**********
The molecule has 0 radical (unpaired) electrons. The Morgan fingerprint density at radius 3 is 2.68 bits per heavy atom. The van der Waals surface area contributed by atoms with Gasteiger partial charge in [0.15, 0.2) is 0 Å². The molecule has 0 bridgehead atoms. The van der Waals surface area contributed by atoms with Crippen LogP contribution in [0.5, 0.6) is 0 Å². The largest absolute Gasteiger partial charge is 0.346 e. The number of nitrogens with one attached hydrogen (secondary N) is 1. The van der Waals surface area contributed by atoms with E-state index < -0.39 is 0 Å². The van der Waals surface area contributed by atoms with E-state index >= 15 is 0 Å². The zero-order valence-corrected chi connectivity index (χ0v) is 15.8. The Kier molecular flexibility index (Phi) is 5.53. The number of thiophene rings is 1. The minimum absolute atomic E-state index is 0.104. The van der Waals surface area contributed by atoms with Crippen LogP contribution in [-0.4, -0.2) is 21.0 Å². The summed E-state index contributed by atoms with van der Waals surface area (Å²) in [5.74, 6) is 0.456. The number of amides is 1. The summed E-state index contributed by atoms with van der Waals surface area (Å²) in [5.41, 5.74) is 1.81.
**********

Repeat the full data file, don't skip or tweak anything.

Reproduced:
The molecule has 0 radical (unpaired) electrons. The Morgan fingerprint density at radius 3 is 2.68 bits per heavy atom. The van der Waals surface area contributed by atoms with Gasteiger partial charge in [0.15, 0.2) is 0 Å². The molecule has 0 bridgehead atoms. The van der Waals surface area contributed by atoms with Crippen LogP contribution in [0.5, 0.6) is 0 Å². The largest absolute Gasteiger partial charge is 0.346 e. The number of nitrogens with one attached hydrogen (secondary N) is 1. The van der Waals surface area contributed by atoms with E-state index < -0.39 is 0 Å². The van der Waals surface area contributed by atoms with E-state index >= 15 is 0 Å². The zero-order valence-corrected chi connectivity index (χ0v) is 15.8. The Kier molecular flexibility index (Phi) is 5.53. The number of thiophene rings is 1. The minimum absolute atomic E-state index is 0.104. The van der Waals surface area contributed by atoms with Crippen LogP contribution in [-0.4, -0.2) is 21.0 Å². The summed E-state index contributed by atoms with van der Waals surface area (Å²) in [5.74, 6) is 0.456. The number of amides is 1. The summed E-state index contributed by atoms with van der Waals surface area (Å²) in [5.41, 5.74) is 1.81.